Beating the crowds on a Greek getaway

Marbella Beach Hotel, Corfu.
Marbella Beach Hotel, Corfu.
Herman and Candelaria Zapp and their children

Family on 17-year round-the-world road trip visit Portsmouth

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It’s no secret Greece has been in financial turmoil for the past couple of years.

But as we touched down on the Greek island of Corfu – and our three-year-old finally nodded off – we felt a world away from it all.

And no wonder – the first thing that you notice as you step into the sunshine is just how green this northernmost Ionian island is.

Corfu has been revered for its beauty since ancient times, and today it’s still a place of olive, orange, lemon and cypress trees, wild flowers, and tucked-away mountain villages surrounded by its biggest attraction of all –the crystal-clear sea.

Of course, with the advent of mass tourism to the Greek islands in the 60s, things have changed since Odysseus was shipwrecked on Corfu on his way home from Troy in Homer’s epic, The Odyssey.

Despite the island’s popularity and some areas of over-development, however, you can still enjoy its tremendous natural beauty.

For our week-long trip, we based ourselves at Marbella Beach Hotel, on the south-east coast of the island, which lies to the west of mainland Greece and the southern coast of Albania.

The view was wonderful but prising yourself off your sun-lounger to see Corfu Town, the island’s capital, is a must.

The city’s Old Quarter, a Unesco World Heritage Site, still resembles a Venetian city, despite Venice’s occupation ending more than 200 years ago, and is packed with narrow cobbled streets, churches, old mansions and courtyards.

But there’s also a splattering of British and French influence thrown into the mix.

The elegant Liston arcade was modelled by the island’s French rulers on Paris, 
while a cricket ground in the main square was built by the British before they left in 1864.

The city is great for picking up souvenirs – anything from gold jewellery to olive oil soap and kumquat sweets.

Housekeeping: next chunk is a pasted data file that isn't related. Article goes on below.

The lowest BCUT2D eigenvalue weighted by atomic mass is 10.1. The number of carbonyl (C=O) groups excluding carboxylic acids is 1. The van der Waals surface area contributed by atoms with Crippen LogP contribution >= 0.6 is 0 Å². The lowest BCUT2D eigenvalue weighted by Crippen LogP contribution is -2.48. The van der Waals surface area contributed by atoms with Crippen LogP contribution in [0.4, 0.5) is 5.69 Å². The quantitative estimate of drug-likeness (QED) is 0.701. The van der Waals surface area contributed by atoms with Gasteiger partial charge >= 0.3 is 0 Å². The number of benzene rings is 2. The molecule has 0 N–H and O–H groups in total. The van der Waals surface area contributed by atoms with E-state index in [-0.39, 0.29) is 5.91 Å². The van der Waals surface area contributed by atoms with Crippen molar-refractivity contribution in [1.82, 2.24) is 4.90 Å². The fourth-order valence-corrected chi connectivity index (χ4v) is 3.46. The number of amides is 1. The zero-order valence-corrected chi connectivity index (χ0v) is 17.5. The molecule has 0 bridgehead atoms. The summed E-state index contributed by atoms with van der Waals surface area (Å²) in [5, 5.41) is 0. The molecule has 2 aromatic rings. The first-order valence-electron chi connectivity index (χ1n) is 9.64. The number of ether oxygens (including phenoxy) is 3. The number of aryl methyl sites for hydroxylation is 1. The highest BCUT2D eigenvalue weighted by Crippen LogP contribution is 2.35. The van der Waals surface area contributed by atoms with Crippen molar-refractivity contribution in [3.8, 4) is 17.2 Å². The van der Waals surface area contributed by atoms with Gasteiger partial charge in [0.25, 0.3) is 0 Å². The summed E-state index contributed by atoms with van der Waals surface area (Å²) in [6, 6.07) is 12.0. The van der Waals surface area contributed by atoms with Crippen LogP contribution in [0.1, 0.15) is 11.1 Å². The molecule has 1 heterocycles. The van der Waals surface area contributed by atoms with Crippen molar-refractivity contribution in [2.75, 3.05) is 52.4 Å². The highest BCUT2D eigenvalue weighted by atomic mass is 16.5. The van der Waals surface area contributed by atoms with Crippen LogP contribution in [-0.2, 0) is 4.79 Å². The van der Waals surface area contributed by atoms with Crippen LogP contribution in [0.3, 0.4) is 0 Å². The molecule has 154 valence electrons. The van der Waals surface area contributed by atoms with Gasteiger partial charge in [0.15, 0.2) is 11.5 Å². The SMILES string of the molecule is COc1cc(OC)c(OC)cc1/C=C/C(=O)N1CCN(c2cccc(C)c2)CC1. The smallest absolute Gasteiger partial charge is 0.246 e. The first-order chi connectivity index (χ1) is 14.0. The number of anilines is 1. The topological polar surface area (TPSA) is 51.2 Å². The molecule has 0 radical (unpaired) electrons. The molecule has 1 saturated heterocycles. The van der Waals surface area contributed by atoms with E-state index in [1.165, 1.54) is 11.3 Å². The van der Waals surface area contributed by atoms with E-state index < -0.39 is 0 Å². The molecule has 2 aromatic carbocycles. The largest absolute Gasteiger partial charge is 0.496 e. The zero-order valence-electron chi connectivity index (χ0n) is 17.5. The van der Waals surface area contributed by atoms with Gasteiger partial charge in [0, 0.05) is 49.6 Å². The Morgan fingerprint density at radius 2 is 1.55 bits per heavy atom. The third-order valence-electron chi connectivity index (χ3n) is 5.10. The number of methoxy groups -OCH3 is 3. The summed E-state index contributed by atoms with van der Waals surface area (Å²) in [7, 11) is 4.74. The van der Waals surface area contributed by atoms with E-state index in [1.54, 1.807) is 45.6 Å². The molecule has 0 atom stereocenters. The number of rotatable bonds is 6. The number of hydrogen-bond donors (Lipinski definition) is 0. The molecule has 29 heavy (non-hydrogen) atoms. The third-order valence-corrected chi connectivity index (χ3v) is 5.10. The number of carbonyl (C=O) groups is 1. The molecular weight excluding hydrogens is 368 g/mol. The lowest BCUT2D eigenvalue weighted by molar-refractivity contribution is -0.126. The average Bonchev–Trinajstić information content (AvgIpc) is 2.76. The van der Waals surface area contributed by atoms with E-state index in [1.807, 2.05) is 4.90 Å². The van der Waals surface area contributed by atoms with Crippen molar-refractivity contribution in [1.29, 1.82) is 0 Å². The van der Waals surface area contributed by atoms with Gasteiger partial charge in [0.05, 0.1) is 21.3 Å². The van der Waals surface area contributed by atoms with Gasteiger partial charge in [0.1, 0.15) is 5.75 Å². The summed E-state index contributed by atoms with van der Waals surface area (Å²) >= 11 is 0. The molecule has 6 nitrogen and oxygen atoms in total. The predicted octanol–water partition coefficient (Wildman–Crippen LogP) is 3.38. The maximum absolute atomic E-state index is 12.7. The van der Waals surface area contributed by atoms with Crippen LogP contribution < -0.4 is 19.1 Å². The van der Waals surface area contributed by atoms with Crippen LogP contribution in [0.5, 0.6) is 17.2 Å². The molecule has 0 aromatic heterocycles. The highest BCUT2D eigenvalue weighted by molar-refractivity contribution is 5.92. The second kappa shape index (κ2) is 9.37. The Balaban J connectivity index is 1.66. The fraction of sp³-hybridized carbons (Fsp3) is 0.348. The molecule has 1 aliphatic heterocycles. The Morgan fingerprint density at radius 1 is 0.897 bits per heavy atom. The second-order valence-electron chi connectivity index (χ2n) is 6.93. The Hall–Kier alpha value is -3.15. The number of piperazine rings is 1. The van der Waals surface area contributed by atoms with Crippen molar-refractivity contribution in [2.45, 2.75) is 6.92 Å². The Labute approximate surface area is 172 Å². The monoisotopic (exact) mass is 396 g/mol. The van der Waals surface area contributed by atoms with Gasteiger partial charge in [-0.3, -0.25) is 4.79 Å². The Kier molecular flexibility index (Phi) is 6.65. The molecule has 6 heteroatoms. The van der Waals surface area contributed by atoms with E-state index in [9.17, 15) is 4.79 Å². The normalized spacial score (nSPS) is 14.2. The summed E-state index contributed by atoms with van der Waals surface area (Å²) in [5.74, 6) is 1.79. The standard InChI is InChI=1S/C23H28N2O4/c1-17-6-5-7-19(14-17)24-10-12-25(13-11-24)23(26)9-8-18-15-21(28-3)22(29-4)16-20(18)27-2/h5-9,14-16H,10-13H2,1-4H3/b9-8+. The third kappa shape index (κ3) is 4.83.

The kumquat is grown all over the island, having been brought to Corfu from Asia by the British, and is used to flavour everything from cake to alcohol.

The small orange fruit is not the only food that’s been introduced by outsiders. The French and Italian occupiers also shaped much of the island’s culinary palette.

Back at our room at the five-star hotel, however, there was absolutely no mistaking where we were. It gave us stunning views of the Ionian Sea.

The hotel has its own stretch of beach, reached by walking through a garden with the scent of pine needles. There are also several pools.

The thought of sitting by the beach all week was tempting, but we wanted to explore more of the island.

Our way of seeing Corfu was on a traditional, wooden fishing boat.

We sailed around the north-east coast of the island and one of our stops was said to only be accessible by boat.

As a result, our little group on the boat trip had the pebbled beach backed 
by forest entirely to ourselves.

The captain barbecued a delicious lunch of traditional souvlaki, on skewers, served with the ‘magic ingredient’ of sweet paprika.

As he handed out glasses of his home-made wine, he said of the boat trip: ‘This will be your little Odyssey.’

It certainly was.

Sherna Noah travelled to Corfu as a guest of Sovereign Luxury Travel who offer seven nights at the Marbella Beach Hotel, Corfu from £489 pp on a half-board basis, departing on the April 27, 2013, including easyJet return flights from Gatwick Airport and private transfers. Price based on 20 per cent early booking discount, complimentary room upgrade and an online discount, saving up to £282 per couple. Visit sovereign.com or call 0844 415 1984.